Industrial Investors, the Russian firm that bought the assets of bankrupt Adam Aircraft, has cut its monthly support from $ 6 million to $ 1 million because of the impact of the near-collapse of Russian capital markets that resulted in substantial margin calls, according to a highly placed source at AAI Acquisition. Rather than risk total collapse of AAI Acquisitions, Jack Braly, president and CEO, announced a "strategic realignment" on Oct. 28 to keep the VLJ maker solvent.
"You know that cash infusions are our life blood," Braly told AWIN today. "So we´re responsibly powering down to a level of effort that our investors can support."
Braly declined to comment on the new level of funding for AAI, but he did say that all but 30 employees, composed mostly of an engineering team led by Tom Bisges, needed to continue development of the Adam 700 VLJ, will be laid off effective Nov. 2, 2008. The severe cutbacks are certain to delay Adam 700 certification, which had been slated for 2010.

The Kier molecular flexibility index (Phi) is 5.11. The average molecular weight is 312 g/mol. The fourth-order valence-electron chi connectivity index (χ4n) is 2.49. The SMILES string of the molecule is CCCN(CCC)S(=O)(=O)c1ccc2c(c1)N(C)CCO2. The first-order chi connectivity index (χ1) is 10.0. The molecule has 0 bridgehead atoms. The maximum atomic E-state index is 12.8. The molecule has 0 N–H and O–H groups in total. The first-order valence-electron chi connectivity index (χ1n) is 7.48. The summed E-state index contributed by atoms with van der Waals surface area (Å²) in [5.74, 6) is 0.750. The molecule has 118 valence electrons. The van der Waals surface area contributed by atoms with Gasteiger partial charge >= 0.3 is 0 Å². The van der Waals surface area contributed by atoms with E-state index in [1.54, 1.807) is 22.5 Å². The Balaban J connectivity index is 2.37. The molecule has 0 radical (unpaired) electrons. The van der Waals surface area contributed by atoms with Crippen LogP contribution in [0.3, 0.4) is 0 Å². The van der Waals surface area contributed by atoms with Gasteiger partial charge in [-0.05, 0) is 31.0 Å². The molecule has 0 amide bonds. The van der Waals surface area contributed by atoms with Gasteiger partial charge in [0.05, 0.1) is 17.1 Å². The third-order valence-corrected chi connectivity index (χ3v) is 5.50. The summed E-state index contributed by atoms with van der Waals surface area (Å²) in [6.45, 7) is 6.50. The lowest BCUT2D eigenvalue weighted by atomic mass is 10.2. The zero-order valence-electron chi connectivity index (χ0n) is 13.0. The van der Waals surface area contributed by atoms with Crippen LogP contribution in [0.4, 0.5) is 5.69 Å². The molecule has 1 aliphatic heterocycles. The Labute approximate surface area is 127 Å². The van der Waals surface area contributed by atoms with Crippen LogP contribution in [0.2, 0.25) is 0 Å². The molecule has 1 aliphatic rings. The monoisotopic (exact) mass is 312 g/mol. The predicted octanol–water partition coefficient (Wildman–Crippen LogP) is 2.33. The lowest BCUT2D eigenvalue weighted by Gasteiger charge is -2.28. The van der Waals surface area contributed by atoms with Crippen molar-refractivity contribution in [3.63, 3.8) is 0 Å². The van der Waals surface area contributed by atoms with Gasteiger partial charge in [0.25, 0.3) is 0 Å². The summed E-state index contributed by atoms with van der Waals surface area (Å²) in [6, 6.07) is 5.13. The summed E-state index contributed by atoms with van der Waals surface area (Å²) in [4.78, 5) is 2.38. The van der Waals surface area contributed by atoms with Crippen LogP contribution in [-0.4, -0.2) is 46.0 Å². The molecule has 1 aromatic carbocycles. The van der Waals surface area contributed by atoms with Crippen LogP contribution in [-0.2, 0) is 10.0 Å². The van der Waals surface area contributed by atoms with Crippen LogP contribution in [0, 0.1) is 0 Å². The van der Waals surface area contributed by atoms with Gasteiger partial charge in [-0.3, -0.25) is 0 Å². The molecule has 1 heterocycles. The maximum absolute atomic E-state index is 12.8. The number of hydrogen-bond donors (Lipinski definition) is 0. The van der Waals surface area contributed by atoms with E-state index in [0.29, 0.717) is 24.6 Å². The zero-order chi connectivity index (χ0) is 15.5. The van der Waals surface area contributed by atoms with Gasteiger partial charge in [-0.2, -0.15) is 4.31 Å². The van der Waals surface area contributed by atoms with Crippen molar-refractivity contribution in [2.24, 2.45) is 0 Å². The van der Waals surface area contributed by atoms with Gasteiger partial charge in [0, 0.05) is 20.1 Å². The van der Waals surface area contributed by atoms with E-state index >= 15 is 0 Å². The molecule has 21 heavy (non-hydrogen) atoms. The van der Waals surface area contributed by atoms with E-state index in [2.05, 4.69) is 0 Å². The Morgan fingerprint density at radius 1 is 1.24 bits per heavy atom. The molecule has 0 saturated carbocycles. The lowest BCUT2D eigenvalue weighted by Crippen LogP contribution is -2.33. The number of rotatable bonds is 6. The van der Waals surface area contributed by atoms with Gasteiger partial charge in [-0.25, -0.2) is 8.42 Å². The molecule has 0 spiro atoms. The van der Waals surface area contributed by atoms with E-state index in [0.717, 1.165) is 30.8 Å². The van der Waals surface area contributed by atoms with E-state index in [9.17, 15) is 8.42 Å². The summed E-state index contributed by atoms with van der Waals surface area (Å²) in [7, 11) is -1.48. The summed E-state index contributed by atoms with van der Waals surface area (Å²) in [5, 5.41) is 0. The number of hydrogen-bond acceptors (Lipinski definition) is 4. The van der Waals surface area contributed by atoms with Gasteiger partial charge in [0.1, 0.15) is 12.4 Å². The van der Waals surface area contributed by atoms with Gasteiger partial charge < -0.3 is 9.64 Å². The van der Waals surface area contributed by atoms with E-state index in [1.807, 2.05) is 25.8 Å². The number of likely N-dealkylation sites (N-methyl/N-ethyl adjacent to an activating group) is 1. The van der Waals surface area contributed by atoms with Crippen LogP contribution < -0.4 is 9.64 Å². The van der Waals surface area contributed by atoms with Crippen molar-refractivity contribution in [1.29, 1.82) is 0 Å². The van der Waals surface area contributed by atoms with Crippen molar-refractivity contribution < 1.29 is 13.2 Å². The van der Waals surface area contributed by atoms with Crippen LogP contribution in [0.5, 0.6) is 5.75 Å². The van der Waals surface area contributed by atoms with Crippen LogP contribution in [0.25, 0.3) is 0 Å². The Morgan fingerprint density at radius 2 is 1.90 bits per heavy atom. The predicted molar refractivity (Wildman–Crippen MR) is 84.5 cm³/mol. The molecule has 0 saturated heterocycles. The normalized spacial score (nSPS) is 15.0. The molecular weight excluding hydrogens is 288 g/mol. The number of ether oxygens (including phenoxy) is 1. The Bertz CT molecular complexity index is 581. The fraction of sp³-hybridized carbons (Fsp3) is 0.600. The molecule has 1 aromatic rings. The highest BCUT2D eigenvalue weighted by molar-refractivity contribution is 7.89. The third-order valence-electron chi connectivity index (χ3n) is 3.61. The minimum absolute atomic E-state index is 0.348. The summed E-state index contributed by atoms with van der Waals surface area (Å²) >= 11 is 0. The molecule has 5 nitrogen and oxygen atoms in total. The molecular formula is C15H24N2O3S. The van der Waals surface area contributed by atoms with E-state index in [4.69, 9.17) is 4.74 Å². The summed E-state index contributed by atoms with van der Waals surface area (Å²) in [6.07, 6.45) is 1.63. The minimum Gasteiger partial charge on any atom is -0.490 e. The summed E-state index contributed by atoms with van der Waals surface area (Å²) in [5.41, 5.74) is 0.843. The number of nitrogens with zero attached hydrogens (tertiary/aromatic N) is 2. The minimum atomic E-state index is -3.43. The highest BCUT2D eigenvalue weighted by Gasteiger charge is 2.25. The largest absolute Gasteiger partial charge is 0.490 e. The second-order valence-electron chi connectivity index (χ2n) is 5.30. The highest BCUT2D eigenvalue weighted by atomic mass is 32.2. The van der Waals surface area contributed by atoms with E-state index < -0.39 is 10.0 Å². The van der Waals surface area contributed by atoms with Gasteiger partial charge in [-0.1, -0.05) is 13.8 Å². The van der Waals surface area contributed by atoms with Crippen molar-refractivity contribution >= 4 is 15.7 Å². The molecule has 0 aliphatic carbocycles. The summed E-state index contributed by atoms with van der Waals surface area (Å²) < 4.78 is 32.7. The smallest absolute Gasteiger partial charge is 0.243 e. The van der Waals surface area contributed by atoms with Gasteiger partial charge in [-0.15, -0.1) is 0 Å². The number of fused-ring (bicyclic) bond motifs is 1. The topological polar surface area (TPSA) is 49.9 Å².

One former AAI Acquisition senior executive said, "I don´t think it´s going to happen at all." Braly, though, disputes that assertion, but he declined to predict when the Adam 700 might be certified.
Industrial Investors´ economic woes will have repercussions far beyond AAI Acquisition and Adam 700 development. The Russian firm also planned to buy Piper Aircraft, providing a much needed cash infusion into the PiperJet development program. That investment now has been put on hold, according to AAI Acquisitions insiders. Without a large scale cash infusion from outside investors, it´s unlikely that Piper will be able to sustain its jet development program.
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